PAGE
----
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Jeff Magee and Hugh Ballou – Mandating Board Operations

Dialogue

  Dialogue

 

Here are two viewpoints on topics that impact the overall effectiveness of leaders in a social benefit culture. This isn’t a debate – it’s a dialogue from the perspectives of two experienced leaders. The goal is to provide different perspectives to stimulate creative thinking and bring leaders into a new paradigm of functioning, not to provide final answers.

JEFF MAGEE
Executive Coach, Human Capital Developer

Jeffrey Magee (Ph.D., PDM, CSP, CMC) is the “Thought Leader’s Leader.” He is a columnist, the publisher of Professional Performance 360 Magazine, editor of Performance Execution and Performance Driven Selling blogs, a former nationally-syndicated radio talk show host, published author, and recipient of the USJC TOYA award. A motivational leadership speaker, he is one of the most sought-after keynote speakers in the world.

HUGH BALLOU
Musical Conductor, Leadership Coach

Hugh Ballou is a Transformational Leadership Strategist, President of SynerVision International, Inc., and was a musical conductor for 40 years. Hugh has written numerous books on Transformational Leadership and works with leaders of religious organizations, business and nonprofit communities as an executive coach, process facilitator, trainer, and motivational speaker, teaching leaders the fine-tuned skills employed every day by orchestral conductors.

Should We Mandate Board Diversity?

Magee:
One of the most destructive actions a Board can take is to mandate diversity, merely to be politically correct. Diversity of thought, background, résumé, knowledge, beliefs, and capacity to constructively add value to the organization are important to the survival and thriving ability of any organization; diversity of ethnicity, gender, generation, lifestyle, religion, economics, geography, etc., are valuable variables only if they serve your organization and constituents. My Player Capability Index™ serves to objectively and thoroughly allow a formula approach to vet any person to ensure you don’t become bias blind in dealing with the people you need on your Board or administering your organization.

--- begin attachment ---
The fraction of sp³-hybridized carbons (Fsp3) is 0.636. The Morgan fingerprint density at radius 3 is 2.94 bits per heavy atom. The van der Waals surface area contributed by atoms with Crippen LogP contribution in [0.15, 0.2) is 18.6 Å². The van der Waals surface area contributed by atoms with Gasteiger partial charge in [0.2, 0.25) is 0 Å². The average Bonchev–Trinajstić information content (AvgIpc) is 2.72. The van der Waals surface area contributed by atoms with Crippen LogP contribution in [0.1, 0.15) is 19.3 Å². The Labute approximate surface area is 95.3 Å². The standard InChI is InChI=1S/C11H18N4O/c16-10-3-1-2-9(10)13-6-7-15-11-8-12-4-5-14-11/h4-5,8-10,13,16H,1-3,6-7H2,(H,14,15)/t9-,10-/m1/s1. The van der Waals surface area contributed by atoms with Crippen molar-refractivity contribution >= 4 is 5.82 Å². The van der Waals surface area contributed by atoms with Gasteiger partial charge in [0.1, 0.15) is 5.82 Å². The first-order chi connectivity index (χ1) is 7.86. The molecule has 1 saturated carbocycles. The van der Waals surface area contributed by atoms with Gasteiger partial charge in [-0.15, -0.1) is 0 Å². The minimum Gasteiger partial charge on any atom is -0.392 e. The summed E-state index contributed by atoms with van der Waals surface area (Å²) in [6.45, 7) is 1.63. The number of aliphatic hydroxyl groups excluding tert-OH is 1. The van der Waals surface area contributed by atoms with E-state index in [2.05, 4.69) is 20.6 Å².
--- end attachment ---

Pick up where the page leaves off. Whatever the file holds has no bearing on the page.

The leverage point with diversity is to evaluate your human capital needs and ensure that your diversity provides an accelerated advantage in the marketplace! Your Board is far too valuable to be treated as an on-the-job learning experiment for the sake of diversity.

Ballou:
Using the word mandate is very strong, but diversity is essential for preventing Group Think and for minimizing blind spots. We’ve been through periods in history, for example, when women have been blocked from meaningful engagement in our society: voting in public elections, being ordained as clergy, and even joining Rotary Clubs around the world. It took a Supreme Court decision to force Rotary International to admit women to membership in 1987. Now there are over 200,000 women members. It’s now mandated that there is no gender discrimination, however our white male centric language we use at meetings in announcements and prayers are not inclusive.

Rather than a mandate for diversity, it’s far better for the organization to define guiding principles for decisions. A guiding principle could be to look for people who are different from us to allow for better discussions, more creativity, and minimization of blind spots for improved effectiveness and relevance. The symphony orchestra has not only diversity in the sounds of the instruments, it also has different personalities that go with each of the different cultures of the instrument groups, but everyone works together in creating the culture of the ensemble, which is a synergy of higher performance.

Mandates are rules for minimum standards. Principles are guidelines for higher performance.

Should We Mandate that 5% of Revenue Goes into an Endowment Fund for Future Projects?

Magee:
This is brilliant and should be an institutional SOP (standard operating procedure) of any organization. Every Board should have a budget and ensure they work within that budget. A valuable line item should be benchmarking their immediate operational needs with the organization’s intermediate and long-term needs. This is where most Boards fail.

Ballou: